What is an estate plan? (And do I need one?)

Jul 5, 2021 | Trusts, Estates & Wills

Estate planning is essential to protecting your assets and beneficiaries upon your passing. If you own a home in California or own over $150,000 in assets (i.e., bank accounts, stocks, cryptocurrency), then you should strongly consider an estate planning package. Having these documents in place will avoid the process of probate which can take years and cost thousands of dollars. Estate planning also allows you to control how and to whom your assets are distributed upon your passing.

What does an estate plan include?

A full estate plan includes a living revocable trust, a pour-over will, an advance healthcare directive, a HIPAA release, and a durable power of attorney. Even if you do not own over $150,000 in assets, these documents are important to protect you in the event that an accident or illness occurs.

Living Revocable Trust

A living revocable trust, more simply known as a revocable trust, is a document that determines how your assets will be handled during your lifetime and after your passing. You (the grantor) may place any assets you have in the revocable trust and those assets are then transferred to your designated beneficiaries (individuals or organizations) upon your passing. The revocable trust can be changed, amended, or revoked at any time during your lifetime and avoids probate by having a successor trustee pass your assets to your beneficiaries without having to wait for a court order.

Pour-Over Will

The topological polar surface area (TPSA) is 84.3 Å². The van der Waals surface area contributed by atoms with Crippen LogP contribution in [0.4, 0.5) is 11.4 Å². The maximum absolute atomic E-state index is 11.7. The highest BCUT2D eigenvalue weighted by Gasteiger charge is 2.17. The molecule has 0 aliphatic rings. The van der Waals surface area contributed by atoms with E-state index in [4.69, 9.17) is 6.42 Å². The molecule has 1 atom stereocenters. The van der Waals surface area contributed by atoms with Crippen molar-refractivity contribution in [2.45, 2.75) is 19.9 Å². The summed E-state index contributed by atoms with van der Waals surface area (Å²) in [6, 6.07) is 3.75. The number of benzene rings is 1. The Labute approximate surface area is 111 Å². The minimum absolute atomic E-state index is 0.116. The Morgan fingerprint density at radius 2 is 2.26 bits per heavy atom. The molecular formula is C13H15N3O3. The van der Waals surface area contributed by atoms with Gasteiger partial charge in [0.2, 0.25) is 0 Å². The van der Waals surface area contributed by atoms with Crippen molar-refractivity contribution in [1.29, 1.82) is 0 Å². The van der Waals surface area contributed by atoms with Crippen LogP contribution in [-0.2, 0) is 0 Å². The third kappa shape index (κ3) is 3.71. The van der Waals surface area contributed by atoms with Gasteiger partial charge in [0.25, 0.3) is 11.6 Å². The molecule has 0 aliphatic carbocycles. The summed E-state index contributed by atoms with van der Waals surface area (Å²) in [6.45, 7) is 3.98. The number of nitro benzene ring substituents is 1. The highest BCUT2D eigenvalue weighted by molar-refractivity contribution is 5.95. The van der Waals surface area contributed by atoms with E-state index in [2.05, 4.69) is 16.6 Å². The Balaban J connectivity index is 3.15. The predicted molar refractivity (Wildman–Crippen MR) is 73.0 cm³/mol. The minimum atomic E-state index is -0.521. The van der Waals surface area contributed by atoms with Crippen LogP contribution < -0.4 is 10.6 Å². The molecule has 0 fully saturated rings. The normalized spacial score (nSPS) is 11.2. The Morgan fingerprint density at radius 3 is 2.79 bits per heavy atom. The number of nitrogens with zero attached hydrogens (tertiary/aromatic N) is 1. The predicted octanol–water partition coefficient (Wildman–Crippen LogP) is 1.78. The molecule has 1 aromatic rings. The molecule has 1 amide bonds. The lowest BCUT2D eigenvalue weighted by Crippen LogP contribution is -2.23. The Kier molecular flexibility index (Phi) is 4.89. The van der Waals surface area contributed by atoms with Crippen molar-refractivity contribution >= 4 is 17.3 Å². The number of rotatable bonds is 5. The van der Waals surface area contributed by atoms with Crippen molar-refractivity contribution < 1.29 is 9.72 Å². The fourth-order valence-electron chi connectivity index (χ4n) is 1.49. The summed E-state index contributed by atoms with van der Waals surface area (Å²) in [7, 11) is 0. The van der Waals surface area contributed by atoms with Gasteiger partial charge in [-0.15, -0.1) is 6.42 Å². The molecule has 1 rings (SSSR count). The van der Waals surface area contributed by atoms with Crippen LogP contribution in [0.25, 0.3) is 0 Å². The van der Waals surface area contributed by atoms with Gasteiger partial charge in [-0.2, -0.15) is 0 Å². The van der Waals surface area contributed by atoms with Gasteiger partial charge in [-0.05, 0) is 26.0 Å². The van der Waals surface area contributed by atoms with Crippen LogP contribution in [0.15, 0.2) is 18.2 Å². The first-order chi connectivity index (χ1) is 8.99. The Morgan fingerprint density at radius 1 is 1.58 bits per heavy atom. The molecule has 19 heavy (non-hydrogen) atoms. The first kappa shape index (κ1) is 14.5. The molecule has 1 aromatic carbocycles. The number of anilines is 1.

A pour-over will is a will that transfers property or assets held at your death to the trustee of your revocable living trust. The pour-over will is a “catch all” of non-trust property or assets that you own at the time of your passing and is an extra layer of protection for your assets. If you have children, the pour-over will also ensure that your children are protected, and you may appoint a guardian for your minor children.

Advance Healthcare Directive

The advance healthcare directive allows you to determine how you want medical decisions to be made for and about you in the event that you are unable to make the decisions for yourself. You can also appoint an agent who will use the advance directive as a guide to make decisions according to your wishes.

HIPAA Release

The HIPAA release works in tandem with your advance healthcare directive and allows an agent to access your medical records and information. Your medical history and information are private and protected by law, and this document will authorize your agent to receive important information related to your health.

What is a Durable Power of Attorney?

The durable power of attorney is a document in which you select an agent who acts as an “attorney-in-fact” and acts on your behalf in business or financial matters if you cannot act yourself. This document protects you from being declared incompetent by the court and allows your family or designated attorney-in-fact can take care of your finances or business without a court order.

Reasons why people need a durable power of attorney

Your attorney-in-fact will be able to make financial decisions on your behalf should you become incapacitated or unable to make those decisions for yourself. These responsibilities may include buying and selling property, filing tax returns, and managing bank accounts and investments. The attorney-in-fact will assume these responsibilities should you become incapacitated, and the power is removed or revoked once you regain capacity.

Do I need a durable power of attorney?

Yes! Everyone should strongly consider having a durable power of attorney in place regardless of age. No one plans to be in an accident or become ill; however, there is a possibility it could happen, and you want to protect yourself as early as possible in the event that an accident or illness occurs.

It’s important that you select someone who can act as a trustworthy and responsible attorney-in-fact. It is equally important to think of one or two alternate attorneys-in-fact in the event that your selected agent is unable or unwilling to accept the role or responsibilities.

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